6 Crucial Roles for Low-Code Development Teams

Author: Michelle Gardner, Content Marketing, Appian

Low-code is the new way for IT teams to build applications. It’s not just faster—producing powerful applications at 10 times or more the speed of traditional development. Done right, low-code enables you to deliver better functionality while relying on nimble, egalitarian development teams.

Unfortunately, even IT shops that have started embracing low-code may only be scratching the surface of its potential. To get the full power of low-code, you can’t just replace Java with a low-code platform and run everything with the same bloated teams and drawn-out processes. You need to instead embrace some key agile approaches—starting with your dev team. 

Date: March 3, 2021

Low-code teams should be leaner than typical software development teams. Since low-code is easier to learn than traditional high-code practices, your team will require fewer specialized roles (like a back-end database developer or front-end UX designer). Instead, developers who have some skills in fields such as UX, ethnography, testing, and business analysis can be cross-trained as low-code developers. These newly created “generalized specialists'' provide overlapping skills that allow you to build development teams differently and unleash the full power of low-code.

The “developer and _____” approach.

With a low-code team, it’s better to think of roles as “developer and _______” functions, for example, “developer and tester” or “developer and Scrum Master.” Everyone from team leads to architects can develop features. And every developer should have at least one additional specialty area, such as UX design, testing, or business analysis. Low-code team design de-emphasizes specialization and encourages teamwork. Everyone pitches in, and everyone is considered equal. 

With fewer specialty roles, low-code teams have lower costs, both in terms of labor and product design. The teams have fewer people, each of whom is fully utilized, and the cross-functional, collaborative quality of the teams means there’s a better chance of building the right product first—and fast. The versatility of low-code teams removes bottlenecks and reduces dependencies. You no longer have to wait for a database specialist to find the time if you have a developer who’s also a database expert on your team.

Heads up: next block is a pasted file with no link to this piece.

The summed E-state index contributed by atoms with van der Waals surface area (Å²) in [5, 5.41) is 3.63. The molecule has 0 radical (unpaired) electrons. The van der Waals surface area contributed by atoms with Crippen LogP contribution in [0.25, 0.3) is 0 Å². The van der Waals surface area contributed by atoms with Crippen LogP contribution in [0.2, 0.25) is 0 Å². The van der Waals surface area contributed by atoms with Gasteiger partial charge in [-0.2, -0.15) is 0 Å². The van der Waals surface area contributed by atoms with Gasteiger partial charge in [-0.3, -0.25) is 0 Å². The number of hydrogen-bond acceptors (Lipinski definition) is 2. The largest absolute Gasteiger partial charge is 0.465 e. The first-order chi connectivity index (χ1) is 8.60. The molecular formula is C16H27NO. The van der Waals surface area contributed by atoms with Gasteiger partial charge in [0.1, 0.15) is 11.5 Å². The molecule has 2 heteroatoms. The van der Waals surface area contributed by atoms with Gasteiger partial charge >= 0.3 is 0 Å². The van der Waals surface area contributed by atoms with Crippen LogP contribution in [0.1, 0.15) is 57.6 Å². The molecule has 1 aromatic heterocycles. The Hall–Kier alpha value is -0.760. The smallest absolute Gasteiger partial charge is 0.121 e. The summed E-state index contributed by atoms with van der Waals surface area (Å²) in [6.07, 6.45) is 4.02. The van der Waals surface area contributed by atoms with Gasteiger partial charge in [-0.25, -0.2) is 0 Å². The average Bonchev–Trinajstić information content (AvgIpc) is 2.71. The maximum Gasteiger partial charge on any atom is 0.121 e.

6 roles to include on your low-code development team.

As you assemble your low-code team, make sure these six speciality areas are covered:  

  1. Product owner: This is the only role that does not also help develop features. The product owner should express what’s needed from a business perspective, prioritize value, and ensure that requirements are visible, transparent, and clear to all.
  2. UX designer: At least one role on your development team should cover UX design. This person can ensure good design principles are followed and craft solution blueprints for important design decisions. 
  3. Architect: This role ensures the team builds the application the right way by directing the solution architecture. 
  4. Business analyst: This role will dig into the business requirements and user needs. They ask probing questions and think through every scenario to turn complex processes into something that can be built into a solution. 
  5. Tester: In addition to developing features, this role focuses on exploratory testing to find breakable areas that aren’t caught by test scripts. They also have knowledge of tools for automated tests and performance and load testing. 
  6. Team lead or Scrum Master: This role helps enable the team to build quickly. They’ll coordinate development work, removing impediments and encouraging agile practices.

The payoffs of a high-performing low-code team.

Low-code can be an incredibly powerful tool, and the right development team with the right structure and mix of skills makes all the difference. What’s the payoff?

  • Speed. High-performing low-code teams can deliver significantly more functionality versus traditional software development teams in the same amount of time.
  • Impact. Small teams working collaboratively and iterating quickly are in a better position to deliver more powerful applications closely aligned with customer needs.
  • Power. Low-code teams can develop applications that quickly scale across the enterprise.

Forming a highly effective low-code development team depends on not only finding the people you need, but also getting them up and running as quickly as possible. Don’t underestimate the importance of low-code certification and training. With the right low-code team in place, you can build better products with fewer people and see faster time to value. 

Posted: February 16, 2021

Michelle Gardner

Director, Content Marketing, Appian

Michelle Gardner is a contributing editor of lowcode.com. She has written about enterprise technology for companies including Appian, OpenText, and Logi Analytics. 

Low-Code Guide

Low-Code development is the way to build apps more quickly by reducing the need to code.